Similarly, wireframes are great to show things to clients as they can help to define specifications and ultimately are used for the client validation and approval.

  • Save time and money

With a wireframe in hand, we get a much better picture of the final output. Wireframing can save us time during the development process and avoid rework too. A wireframe can be quickly shared and commented on across teams and we can apply ongoing changes to it, so that we can see what’s being done in real-time.

Time is money, everybody knows it! Whether it’s a conception, design or development, saving time can also mean saving resources. One of the main reasons for creating a wireframing of the final output is to save time, and thus it’s usually developed using cheaper and simpler technologies than those used in the final product.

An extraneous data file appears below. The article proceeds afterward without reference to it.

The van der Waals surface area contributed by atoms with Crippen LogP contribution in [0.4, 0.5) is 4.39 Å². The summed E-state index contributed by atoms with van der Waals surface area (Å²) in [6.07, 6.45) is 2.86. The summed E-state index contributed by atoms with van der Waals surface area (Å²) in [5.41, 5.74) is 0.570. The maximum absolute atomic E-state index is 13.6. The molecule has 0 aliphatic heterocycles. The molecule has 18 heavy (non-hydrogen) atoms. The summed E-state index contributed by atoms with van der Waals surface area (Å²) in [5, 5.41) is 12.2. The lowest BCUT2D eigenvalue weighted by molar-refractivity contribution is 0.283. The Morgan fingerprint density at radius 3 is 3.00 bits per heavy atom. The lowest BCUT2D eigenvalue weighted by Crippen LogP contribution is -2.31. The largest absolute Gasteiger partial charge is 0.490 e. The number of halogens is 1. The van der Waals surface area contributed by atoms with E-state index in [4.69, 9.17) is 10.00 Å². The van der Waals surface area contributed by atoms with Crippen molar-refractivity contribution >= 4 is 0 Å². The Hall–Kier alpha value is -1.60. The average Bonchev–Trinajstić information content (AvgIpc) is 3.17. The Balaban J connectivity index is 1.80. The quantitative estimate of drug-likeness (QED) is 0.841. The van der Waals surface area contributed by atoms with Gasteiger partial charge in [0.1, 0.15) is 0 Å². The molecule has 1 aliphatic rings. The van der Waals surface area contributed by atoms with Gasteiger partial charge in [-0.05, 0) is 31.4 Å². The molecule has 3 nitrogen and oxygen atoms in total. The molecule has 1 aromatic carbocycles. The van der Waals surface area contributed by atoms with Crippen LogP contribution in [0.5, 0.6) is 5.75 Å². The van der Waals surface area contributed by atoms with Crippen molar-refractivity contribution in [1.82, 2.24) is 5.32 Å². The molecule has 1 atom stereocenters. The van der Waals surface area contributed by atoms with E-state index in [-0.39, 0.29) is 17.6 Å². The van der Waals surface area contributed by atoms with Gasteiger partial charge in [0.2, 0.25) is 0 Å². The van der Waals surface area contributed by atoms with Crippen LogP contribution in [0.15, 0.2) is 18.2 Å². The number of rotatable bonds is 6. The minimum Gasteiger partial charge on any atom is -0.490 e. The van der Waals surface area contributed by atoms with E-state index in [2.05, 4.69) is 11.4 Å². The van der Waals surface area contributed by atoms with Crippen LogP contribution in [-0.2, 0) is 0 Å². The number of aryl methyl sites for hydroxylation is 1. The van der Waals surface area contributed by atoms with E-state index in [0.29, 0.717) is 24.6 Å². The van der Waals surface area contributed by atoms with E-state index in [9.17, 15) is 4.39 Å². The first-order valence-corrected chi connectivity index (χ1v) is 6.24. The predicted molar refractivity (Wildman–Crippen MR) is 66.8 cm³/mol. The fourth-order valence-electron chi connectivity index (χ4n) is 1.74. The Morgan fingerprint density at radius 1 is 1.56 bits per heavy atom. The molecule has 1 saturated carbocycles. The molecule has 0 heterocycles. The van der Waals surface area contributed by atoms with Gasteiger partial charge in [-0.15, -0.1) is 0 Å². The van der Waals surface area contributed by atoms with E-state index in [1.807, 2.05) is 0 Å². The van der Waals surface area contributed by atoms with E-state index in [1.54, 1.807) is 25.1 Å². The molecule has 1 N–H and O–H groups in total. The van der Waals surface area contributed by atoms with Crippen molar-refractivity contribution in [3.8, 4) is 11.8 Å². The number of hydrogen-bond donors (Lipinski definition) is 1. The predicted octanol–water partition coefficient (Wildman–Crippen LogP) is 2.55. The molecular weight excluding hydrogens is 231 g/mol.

Why shouldn’t you wireframe?

Despite their advantages, as our Product VP, Victor Conesa explains in this Validately guest post that:

“wireframes can’t always convey important design components. Grey boxes and lorem ipsum text content can’t communicate how colors and contrasts influence content, the visual impact of brand design, the visual weight of graphical elements or the visual path created by colors, contrasts and components.”

In some cases, the client might not fully grasp the point of a wireframe, or simply doesn’t agree with the main objectives, not a great start! In these cases, it’s important to first agree upon a clear direction for the design and then start wireframing specific layouts.

Paper and digital wireframes

Many designers will take the time to create a wireframe on paper before they even begin making the digital version of the design. That’s because while creating a low-fidelity wireframe is cheap and fast, it can’t be any cheaper or faster than drawing your ideas onto a sheet of paper – a strong argument in its own right.